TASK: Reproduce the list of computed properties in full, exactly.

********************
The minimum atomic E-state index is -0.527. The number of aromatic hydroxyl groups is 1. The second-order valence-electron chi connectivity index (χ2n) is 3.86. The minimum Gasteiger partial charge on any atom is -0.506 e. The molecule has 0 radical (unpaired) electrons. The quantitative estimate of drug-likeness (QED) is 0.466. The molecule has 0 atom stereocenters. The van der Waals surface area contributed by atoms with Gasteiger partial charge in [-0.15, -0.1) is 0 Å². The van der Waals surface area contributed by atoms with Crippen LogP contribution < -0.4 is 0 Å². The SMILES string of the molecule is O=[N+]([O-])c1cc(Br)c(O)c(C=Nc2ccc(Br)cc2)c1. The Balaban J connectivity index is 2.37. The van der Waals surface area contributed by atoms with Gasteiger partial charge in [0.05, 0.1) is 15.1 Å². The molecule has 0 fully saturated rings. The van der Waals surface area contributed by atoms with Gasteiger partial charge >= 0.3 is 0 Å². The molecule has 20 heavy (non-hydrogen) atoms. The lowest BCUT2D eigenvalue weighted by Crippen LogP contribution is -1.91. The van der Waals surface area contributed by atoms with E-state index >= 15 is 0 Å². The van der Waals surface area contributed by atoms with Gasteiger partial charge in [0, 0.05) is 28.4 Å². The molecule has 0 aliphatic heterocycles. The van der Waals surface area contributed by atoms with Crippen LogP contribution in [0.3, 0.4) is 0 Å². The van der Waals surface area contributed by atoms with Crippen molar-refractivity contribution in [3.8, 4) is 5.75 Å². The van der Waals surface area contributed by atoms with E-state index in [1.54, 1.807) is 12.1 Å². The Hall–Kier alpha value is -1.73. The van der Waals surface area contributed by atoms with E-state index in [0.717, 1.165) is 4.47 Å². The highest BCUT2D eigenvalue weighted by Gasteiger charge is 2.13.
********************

The minimum atomic E-state index is -0.527. The number of aromatic hydroxyl groups is 1. The second-order valence-electron chi connectivity index (χ2n) is 3.86. The minimum Gasteiger partial charge on any atom is -0.506 e. The molecule has 0 radical (unpaired) electrons. The quantitative estimate of drug-likeness (QED) is 0.466. The molecule has 0 atom stereocenters. The van der Waals surface area contributed by atoms with Gasteiger partial charge in [-0.15, -0.1) is 0 Å². The van der Waals surface area contributed by atoms with Crippen LogP contribution < -0.4 is 0 Å². The SMILES string of the molecule is O=[N+]([O-])c1cc(Br)c(O)c(C=Nc2ccc(Br)cc2)c1. The Balaban J connectivity index is 2.37. The van der Waals surface area contributed by atoms with Gasteiger partial charge in [0.05, 0.1) is 15.1 Å². The molecule has 0 fully saturated rings. The van der Waals surface area contributed by atoms with Gasteiger partial charge >= 0.3 is 0 Å². The molecule has 20 heavy (non-hydrogen) atoms. The lowest BCUT2D eigenvalue weighted by Crippen LogP contribution is -1.91. The van der Waals surface area contributed by atoms with E-state index >= 15 is 0 Å². The van der Waals surface area contributed by atoms with Gasteiger partial charge in [0, 0.05) is 28.4 Å². The molecule has 0 aliphatic heterocycles. The van der Waals surface area contributed by atoms with Crippen LogP contribution in [0.3, 0.4) is 0 Å². The van der Waals surface area contributed by atoms with Crippen molar-refractivity contribution in [3.8, 4) is 5.75 Å². The van der Waals surface area contributed by atoms with E-state index in [1.54, 1.807) is 12.1 Å². The Hall–Kier alpha value is -1.73. The van der Waals surface area contributed by atoms with E-state index in [0.717, 1.165) is 4.47 Å². The highest BCUT2D eigenvalue weighted by Gasteiger charge is 2.13.